The New Yorker: How the Senate and White House missed their best chance to deal with climate change

As the Senate debate expired this summer, a longtime environmental lobbyist told me that he believed the “real tragedy” surrounding the issue was that Obama understood it profoundly. “I believe Barack Obama understands that fifty years from now no one’s going to know about health care,” the lobbyist said. “Economic historians will know that we had a recession at this time. Everybody is going to be thinking about whether Barack Obama was the James Buchanan of climate change.

It may be true that Obama “profoundly” understands what failing to address global warming means.  Certainly I (and many others) thought that was true — until he basically punted on the issue without a serious fight.

The lengthy New Yorker piece, “As The World Burns,” however, suggests that if Obama did understand the transcendent nature of human-caused climate change, he personally didn’t try bloody hard to put together 60 votes for a bill.

The piece is well worth reading, although the conclusion, quoted above, just misses the mark.  I don’t believe that in 50 years “Everybody is going to be thinking about whether Barack Obama was the James Buchanan of climate change.”  Let’s set aside whether “everybody” (or even most people) in 2060 (or even today) would know what the “James Buchanan of climate change” means.  For the record, Wikipedia notes:

Buchanan had once aspired to a presidency that would rank in history with that of George Washington.  However, his inability to impose peace on sharply divided partisans on the brink of the Civil War has led to his consistent ranking by historians as one of the worst Presidents.

While Obama certainly aspired to be a president of the first rank, I doubt he will be ranked by historians as one of the worst presidents.  He isn’t in Bush’s league.  After all, W actively tried to block all domestic and international action on climate (see “Bush will go down in history as possibly a person who has doomed the planet”) — whereas Obama put real effort into both — for a while.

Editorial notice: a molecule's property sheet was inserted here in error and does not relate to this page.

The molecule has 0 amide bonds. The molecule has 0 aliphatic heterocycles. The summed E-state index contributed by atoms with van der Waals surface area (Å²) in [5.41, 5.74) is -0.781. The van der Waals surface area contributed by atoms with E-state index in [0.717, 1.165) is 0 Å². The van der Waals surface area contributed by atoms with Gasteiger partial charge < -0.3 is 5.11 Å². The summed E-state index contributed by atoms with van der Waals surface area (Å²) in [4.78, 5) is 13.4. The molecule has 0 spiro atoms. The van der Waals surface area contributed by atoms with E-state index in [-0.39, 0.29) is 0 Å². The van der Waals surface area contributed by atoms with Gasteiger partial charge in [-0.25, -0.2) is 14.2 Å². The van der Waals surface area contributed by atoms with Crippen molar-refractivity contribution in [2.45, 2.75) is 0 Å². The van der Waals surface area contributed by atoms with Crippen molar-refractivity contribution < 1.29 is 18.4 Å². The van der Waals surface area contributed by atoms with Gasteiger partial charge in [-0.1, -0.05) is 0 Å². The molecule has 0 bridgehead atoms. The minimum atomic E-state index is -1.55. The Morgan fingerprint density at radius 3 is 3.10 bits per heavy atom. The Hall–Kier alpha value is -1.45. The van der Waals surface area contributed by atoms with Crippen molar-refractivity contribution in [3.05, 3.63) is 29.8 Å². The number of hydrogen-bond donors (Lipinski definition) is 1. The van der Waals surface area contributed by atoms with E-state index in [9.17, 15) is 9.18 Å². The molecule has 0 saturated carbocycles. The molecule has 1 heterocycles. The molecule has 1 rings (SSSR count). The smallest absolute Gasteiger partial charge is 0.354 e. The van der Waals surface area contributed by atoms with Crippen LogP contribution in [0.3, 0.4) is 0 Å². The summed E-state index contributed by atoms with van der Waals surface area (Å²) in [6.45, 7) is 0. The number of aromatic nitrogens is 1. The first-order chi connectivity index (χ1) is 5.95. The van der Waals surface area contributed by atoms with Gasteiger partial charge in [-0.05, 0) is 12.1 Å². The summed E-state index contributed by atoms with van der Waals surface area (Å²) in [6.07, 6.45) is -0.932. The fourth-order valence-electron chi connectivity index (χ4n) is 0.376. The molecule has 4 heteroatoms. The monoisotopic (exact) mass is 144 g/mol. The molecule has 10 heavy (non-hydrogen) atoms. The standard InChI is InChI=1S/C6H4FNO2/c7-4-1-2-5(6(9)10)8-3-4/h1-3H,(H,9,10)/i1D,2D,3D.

Obama just didn’t try hard enough or competently enough.  I had argued the former point in The failed presidency of Barack ObamaRolling Stone: “Instead of taking the fight to big polluters, President Obama has put global warming on the back burner” and in Some pundits challenge my statement, “Future generations are likely to view Obama’s choice of health care over energy and climate legislation as a blunder of historic proportions”:  Here’s why they are wrong.

But the White House didn’t merely fail to try hard enough, fail to twist arms with Senate Democrats, fail to become engaged in the process enough to make a workable deal.  It did some genuinely incompetent things, as the New Yorker explains:

On March 31st, Obama announced that large portions of U.S. waters in the Gulf of Mexico, the Arctic Ocean, and off the East Coast””from the mid-Atlantic to central Florida””would be newly available for oil and gas drilling. Two days later, he said, “It turns out, by the way, that oil rigs today generally don’t cause spills. They are technologically very advanced. Even during Katrina, the spills didn’t come from the oil rigs, they came from the refineries onshore.” From the outside, it looked as if the Obama Administration were co¶rdinating closely with Democrats in the Senate. Republicans and the oil industry wanted more domestic drilling, and Obama had just given it to them. He seemed to be delivering on the grand bargain that his aides had talked about at the start of the Administration.

But there had been no communication with the senators actually writing the bill, and they felt betrayed. When Graham’s energy staffer learned of the announcement, the night before, he was “apoplectic,” according to a colleague. The group had dispensed with the idea of drilling in ANWR, but it was prepared to open up vast portions of the Gulf and the East Coast. Obama had now given away what the senators were planning to trade.

This was the third time that the White House had blundered. In February, the President’s budget proposal included $54.5 billion in new nuclear loan guarantees. Graham was also trying to use the promise of more loan guarantees to lure Republicans to the bill, but now the White House had simply handed the money over. Later that month, a group of eight moderate Democrats sent the E.P.A. a letter asking the agency to slow down its plans to regulate carbon, and the agency promised to delay any implementation until 2011. Again, that was a promise Kerry, Graham, and Lieberman wanted to negotiate with their colleagues. Obama had served the dessert before the children even promised to eat their spinach. Graham was the only Republican negotiating on the climate bill, and now he had virtually nothing left to take to his Republican colleagues.

Most of the people I know engaged in the day-to-day process of trying to get a climate bill were utterly baffled by the drilling and loan guarantee moves.  The New Yorker piece is dead on here.  Who is to blame?  The piece continues: